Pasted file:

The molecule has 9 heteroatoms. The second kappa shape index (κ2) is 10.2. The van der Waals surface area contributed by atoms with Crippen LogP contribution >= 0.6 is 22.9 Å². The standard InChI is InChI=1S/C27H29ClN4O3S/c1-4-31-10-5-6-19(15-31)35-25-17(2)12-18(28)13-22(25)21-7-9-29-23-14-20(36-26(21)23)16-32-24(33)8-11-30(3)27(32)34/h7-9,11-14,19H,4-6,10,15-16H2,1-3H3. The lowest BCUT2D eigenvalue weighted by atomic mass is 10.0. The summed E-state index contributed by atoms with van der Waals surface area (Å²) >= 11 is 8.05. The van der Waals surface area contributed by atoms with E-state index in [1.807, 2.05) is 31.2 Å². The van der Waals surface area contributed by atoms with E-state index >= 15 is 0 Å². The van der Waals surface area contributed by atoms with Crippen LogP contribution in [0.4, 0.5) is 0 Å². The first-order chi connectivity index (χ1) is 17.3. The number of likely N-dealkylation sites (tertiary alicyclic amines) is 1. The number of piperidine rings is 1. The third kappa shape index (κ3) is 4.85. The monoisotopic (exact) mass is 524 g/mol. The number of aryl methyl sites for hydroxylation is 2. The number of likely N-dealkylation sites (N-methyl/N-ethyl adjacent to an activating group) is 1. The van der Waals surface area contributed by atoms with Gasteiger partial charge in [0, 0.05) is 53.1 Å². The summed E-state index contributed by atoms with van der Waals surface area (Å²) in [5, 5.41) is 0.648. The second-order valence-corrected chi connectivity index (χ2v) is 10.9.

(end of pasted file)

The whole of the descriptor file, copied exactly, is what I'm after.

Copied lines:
The molecule has 9 heteroatoms. The second kappa shape index (κ2) is 10.2. The van der Waals surface area contributed by atoms with Crippen LogP contribution >= 0.6 is 22.9 Å². The standard InChI is InChI=1S/C27H29ClN4O3S/c1-4-31-10-5-6-19(15-31)35-25-17(2)12-18(28)13-22(25)21-7-9-29-23-14-20(36-26(21)23)16-32-24(33)8-11-30(3)27(32)34/h7-9,11-14,19H,4-6,10,15-16H2,1-3H3. The lowest BCUT2D eigenvalue weighted by atomic mass is 10.0. The summed E-state index contributed by atoms with van der Waals surface area (Å²) >= 11 is 8.05. The van der Waals surface area contributed by atoms with E-state index in [1.807, 2.05) is 31.2 Å². The van der Waals surface area contributed by atoms with E-state index >= 15 is 0 Å². The van der Waals surface area contributed by atoms with Crippen LogP contribution in [0.4, 0.5) is 0 Å². The first-order chi connectivity index (χ1) is 17.3. The number of likely N-dealkylation sites (tertiary alicyclic amines) is 1. The number of piperidine rings is 1. The third kappa shape index (κ3) is 4.85. The monoisotopic (exact) mass is 524 g/mol. The number of aryl methyl sites for hydroxylation is 2. The number of likely N-dealkylation sites (N-methyl/N-ethyl adjacent to an activating group) is 1. The van der Waals surface area contributed by atoms with Gasteiger partial charge in [0, 0.05) is 53.1 Å². The summed E-state index contributed by atoms with van der Waals surface area (Å²) in [5, 5.41) is 0.648. The second-order valence-corrected chi connectivity index (χ2v) is 10.9.